United States: 60-Day Public Comment Period Commences On Proposed FLSA Overtime Exemption Rule Changes

On Monday, July 6, 2015, in response to a March 2014 executive order signed by President Obama, the Department of Labor ("Department") published a Notice of Proposed Rulemaking ("NPRM") that will more than double the minimum salary necessary for a worker to be classified as "exempt" from the Fair Labor Standards Act ("FLSA") overtime regulations. It is estimated that over 5 million, currently exempt, salaried employees will be affected by the increased salary threshold.

Under the current overtime rules – last updated in 2004 – employers are required to pay all employees covered by the FLSA time-and-a-half for any hours they work in excess of 40 hours in a single workweek. Certain executive, administrative, and professional workers ("white-collar workers" or "EAP workers") are "exempt" from overtime if their job responsibilities satisfy the "duties test" and they earn more than $23,660 per year or $455 per week. The proposed changes would more than double the minimum salary threshold for EAP exempt workers, requiring compensation of $50,440 per year or $970 per week. The proposed changes would also increase the annual salary threshold from $100,000 to $122,148 for exemption as a highly compensated employee ("HCE"), as well as increase the motion picture producing industry exemption base rate from $695 to $1,404 per week.1

An increase to the standard salary threshold is not the only change being considered by the Department. In the NPRM, the Department also requests public comment on (1) a potential mechanism for automatically adjusting the EAP and HCE standard salary levels, (2) whether nondiscretionary bonuses should be included in calculating the standard salary threshold, and (3) whether the EAP duties tests should be modified.

Automatic updating of the standard salary levels. The Department seeks comments on whether the Consumer Price Index ("CPI-U" – a commonly used economic indicator for measuring inflation) or a fixed percentile of wage earnings for full-time salaried workers should be applied to automatically update the standard salary thresholds. In relation to the fixed percentile method, the standard salary level would be adjusted annually to the 40th percentile of weekly earnings for all full-time salaried workers based on information published by the Bureau of Labor Statistics. By contrast, under the CPI-U method, the standard salary amounts would be adjusted based on changes in inflation. According to the Department, "past evidence suggests that updating the salary level using the CPI–U would result in a comparable salary level to updating using the fixed percentile approach" with the practical benefit being that "updating the salary level test using the CPI–U would provide a familiar and well understood method for updating the salary level and ensure that the real value of the salary level does not degrade over time."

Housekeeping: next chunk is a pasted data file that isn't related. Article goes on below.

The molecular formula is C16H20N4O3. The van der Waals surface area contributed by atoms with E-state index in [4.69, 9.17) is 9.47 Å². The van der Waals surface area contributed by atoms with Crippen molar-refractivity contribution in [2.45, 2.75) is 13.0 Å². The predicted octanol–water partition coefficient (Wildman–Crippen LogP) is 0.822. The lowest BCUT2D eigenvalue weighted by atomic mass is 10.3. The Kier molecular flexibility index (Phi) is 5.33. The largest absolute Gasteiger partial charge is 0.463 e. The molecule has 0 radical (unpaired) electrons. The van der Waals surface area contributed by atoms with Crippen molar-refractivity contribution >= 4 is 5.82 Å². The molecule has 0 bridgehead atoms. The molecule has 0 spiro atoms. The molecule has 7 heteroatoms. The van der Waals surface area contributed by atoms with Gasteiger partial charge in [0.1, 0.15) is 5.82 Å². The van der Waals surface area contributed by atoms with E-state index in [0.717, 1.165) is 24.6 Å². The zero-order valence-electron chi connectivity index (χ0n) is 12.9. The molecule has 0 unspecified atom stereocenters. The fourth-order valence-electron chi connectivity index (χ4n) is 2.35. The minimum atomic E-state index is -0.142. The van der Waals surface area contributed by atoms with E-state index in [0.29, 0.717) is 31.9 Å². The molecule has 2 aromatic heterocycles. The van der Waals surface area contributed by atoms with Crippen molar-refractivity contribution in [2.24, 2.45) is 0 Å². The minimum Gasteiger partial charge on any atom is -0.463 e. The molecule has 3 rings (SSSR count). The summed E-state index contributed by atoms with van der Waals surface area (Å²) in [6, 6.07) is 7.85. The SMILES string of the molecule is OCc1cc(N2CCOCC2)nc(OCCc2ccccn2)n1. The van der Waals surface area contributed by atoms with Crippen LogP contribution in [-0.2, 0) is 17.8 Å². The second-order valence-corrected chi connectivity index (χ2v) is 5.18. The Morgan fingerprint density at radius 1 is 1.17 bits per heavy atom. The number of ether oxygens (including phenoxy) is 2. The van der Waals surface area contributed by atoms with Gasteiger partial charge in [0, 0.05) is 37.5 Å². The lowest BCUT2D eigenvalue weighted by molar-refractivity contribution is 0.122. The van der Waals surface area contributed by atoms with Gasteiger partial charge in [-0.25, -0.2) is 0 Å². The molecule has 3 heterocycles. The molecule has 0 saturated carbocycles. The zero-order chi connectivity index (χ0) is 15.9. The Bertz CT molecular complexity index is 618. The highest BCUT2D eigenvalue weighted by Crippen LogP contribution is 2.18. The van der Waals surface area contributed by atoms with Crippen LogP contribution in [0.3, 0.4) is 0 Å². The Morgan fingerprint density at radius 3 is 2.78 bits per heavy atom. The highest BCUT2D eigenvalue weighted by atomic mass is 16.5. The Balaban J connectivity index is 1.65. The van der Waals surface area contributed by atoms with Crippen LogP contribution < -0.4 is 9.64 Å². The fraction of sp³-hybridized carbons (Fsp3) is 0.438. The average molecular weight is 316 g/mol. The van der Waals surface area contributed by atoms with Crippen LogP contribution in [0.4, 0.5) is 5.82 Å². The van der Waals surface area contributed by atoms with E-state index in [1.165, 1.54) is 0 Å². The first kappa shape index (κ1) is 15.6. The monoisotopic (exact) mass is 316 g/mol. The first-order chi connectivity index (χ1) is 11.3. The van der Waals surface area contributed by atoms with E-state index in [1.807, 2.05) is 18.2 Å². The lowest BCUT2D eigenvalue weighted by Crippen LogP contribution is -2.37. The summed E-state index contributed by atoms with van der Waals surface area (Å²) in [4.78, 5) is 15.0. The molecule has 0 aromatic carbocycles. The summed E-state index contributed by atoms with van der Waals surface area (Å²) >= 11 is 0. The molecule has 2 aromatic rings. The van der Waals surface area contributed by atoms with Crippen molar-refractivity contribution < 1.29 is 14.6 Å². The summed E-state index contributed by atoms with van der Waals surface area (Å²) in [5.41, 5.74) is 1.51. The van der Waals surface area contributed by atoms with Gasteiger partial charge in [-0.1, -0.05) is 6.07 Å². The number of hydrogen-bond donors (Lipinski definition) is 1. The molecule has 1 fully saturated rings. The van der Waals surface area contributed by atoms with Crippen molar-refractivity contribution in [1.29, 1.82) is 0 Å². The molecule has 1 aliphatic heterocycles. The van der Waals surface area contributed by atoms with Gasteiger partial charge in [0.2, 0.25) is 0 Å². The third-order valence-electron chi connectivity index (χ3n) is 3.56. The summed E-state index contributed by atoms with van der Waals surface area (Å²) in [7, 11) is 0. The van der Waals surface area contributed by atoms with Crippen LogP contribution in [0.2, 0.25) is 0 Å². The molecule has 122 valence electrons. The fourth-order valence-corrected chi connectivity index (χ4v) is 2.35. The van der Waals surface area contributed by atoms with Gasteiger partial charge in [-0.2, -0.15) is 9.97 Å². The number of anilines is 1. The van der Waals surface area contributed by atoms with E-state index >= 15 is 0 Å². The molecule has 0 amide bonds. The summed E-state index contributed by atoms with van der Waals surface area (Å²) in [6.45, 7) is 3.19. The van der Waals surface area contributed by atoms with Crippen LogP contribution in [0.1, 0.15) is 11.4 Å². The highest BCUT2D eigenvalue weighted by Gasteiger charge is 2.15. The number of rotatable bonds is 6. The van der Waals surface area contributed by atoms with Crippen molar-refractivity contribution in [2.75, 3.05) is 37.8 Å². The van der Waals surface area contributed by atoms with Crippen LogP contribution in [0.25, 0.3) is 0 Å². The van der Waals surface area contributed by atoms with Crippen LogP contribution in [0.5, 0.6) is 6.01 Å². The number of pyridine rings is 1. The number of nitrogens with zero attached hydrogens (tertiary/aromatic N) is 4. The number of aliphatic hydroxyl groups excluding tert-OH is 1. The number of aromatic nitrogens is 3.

Inclusion of nondiscretionary bonuses in calculating EAP salary threshold. Currently, bonus payments (of any kind) are not considered in determining compliance with the standard salary threshold for the EAP workers. On the other hand, while HCE's must be paid the standard salary of at least $455 per week, the remainder of their total annual compensation (i.e., the remainder of the $100,000 salary threshold) may be made up of commissions, nondiscretionary bonuses, and other nondiscretionary compensation. The Department is considering whether nondiscretionary compensation should count towards partial satisfaction of the standard salary threshold for the EAP exemptions.2 One proposal discussed would require the payment of bonuses on a monthly (or more frequent) basis. Another proposal would limit the amount of nondiscretionary compensation counted toward the salary threshold to 10% of the employee's annual salary. The Department seeks comments on what types of employees typically earn nondiscretionary bonuses and incentive payments, the types of nondiscretionary compensation employees receive, and to what extent including nondiscretionary bonuses and incentive payments as part of the salary level would advance or hinder the test's ability to serve as a dividing line between exempt and nonexempt employees.